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The success of 'fit notes' will depend on how well GPs understand the workplace environment

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GP sick notes are to be replaced by 'fit notes' with effect from 6 April 2010 in a bid to reduce sickness absence and support people with health conditions to stay in or return to work, the Department for Work and Pensions (DWP) has confirmed.

The new format sick notes will contain two options: either ‘unfit for work' or ‘may be fit for work taking account of the following advice'.

Simon Rice-Birchall a partner at international law firm Eversheds, said: "Whether the new approach succeeds will depend, to a large extent, on how well GPs adapt to using the form. The DWP says it will be issuing guidance for doctors on the new medical statement and there will also be specific guidance for employers, although no publication date has been given.  

"Employers will need to look carefully at how they manage sickness absence. Those with carefully considered return-to-work programmes will be better placed to benefit from the new regime. In contrast, employers that fail to engage with the new approach could find themselves at an increased risk of disability discrimination claims. This is because a new style report might highlight changes that an employer could make to the employee's duties or workplace that would help them return to work sooner."    

Rachel Dineley, head of the diversity and discrimination unit at law firm Beachcroft, said: "All employers know how unsatisfactory a typical sickness certificate can be.

"The obvious risk [with the new system] is the GP will recommend a course that is costly or not feasible from the employer's perspective. Undoubtedly there will be teething troubles at the start and GPs will require training.  Those already working under pressure will not necessarily welcome the additional time that will need to be taken to make this regime work.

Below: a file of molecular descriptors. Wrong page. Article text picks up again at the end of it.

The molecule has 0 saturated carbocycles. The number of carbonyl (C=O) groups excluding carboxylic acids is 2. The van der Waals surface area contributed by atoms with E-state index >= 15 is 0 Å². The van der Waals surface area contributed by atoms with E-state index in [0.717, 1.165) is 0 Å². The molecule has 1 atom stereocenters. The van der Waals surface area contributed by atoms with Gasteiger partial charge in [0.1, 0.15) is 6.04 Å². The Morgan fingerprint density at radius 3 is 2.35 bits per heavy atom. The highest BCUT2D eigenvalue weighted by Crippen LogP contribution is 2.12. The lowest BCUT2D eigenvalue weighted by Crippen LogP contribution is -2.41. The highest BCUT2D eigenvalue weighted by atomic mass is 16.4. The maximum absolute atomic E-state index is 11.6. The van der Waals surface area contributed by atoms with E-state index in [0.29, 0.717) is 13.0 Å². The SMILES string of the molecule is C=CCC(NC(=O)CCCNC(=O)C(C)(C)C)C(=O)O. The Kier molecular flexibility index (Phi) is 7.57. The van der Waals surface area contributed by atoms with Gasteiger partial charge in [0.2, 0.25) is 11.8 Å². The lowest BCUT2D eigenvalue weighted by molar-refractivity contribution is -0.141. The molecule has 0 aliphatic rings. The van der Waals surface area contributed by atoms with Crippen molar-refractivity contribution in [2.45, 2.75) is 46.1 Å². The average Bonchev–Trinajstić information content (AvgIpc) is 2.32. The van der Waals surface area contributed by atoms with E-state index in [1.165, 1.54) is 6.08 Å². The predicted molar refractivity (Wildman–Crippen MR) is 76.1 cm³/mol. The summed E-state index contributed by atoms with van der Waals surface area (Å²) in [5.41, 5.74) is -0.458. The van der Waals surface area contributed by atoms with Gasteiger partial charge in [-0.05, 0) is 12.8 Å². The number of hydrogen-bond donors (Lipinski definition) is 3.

"From an employer's perspective it will be all important for GPs to understand the workplace environment and what, in practice, can be accommodated, to facilitate a return to work. Dialogue between the GP, employee and employer will be essential to give full effect to the new regime.

"In its response the Government has recognised that it is not the doctor, but the employer in consultation with the employee, who is best placed to make the decision as to whether they can accommodate any changes to facilitate a return to work. It encourages employers to initiate discussions with their employees. If an employer is not able to facilitate a change or adjustment, the GP's advice on the statement will be evidence that an individual has a condition that prevents them from carrying out their current role. Employers that work with occupational health practitioners may disagree with the GP's advice.  If the employee's condition constitutes a disability, under the Disability Discrimination Act - to be replaced with provisions in the Equality Bill, currently going through Parliament - the employer will have a duty to make reasonable adjustments in any event.  

"An area that is already seen as complex may become more complicated still.  However, if it serves to help reduce sickness absence and encourages proactive steps to facilitate an employee's earlier return to work, there may be economic benefits all round."

And Pamela Gellatly, chief executive of Healthcare RM, added: "The Government's response is certainly a move in the right direction. One of the biggest problems with the fit note system is the fact that GPs are not in a position to decide what a person can or cannot do with regards to their role at work. GPs have neither the experience nor the time to make proper assessments and are largely reliant on the subjective reporting of the individual about what their job involves.  Placing more responsibility on both the employer and the employee to work together to find appropriate solutions should have a positive impact on reducing the numbers of days lost to sickness absence each year."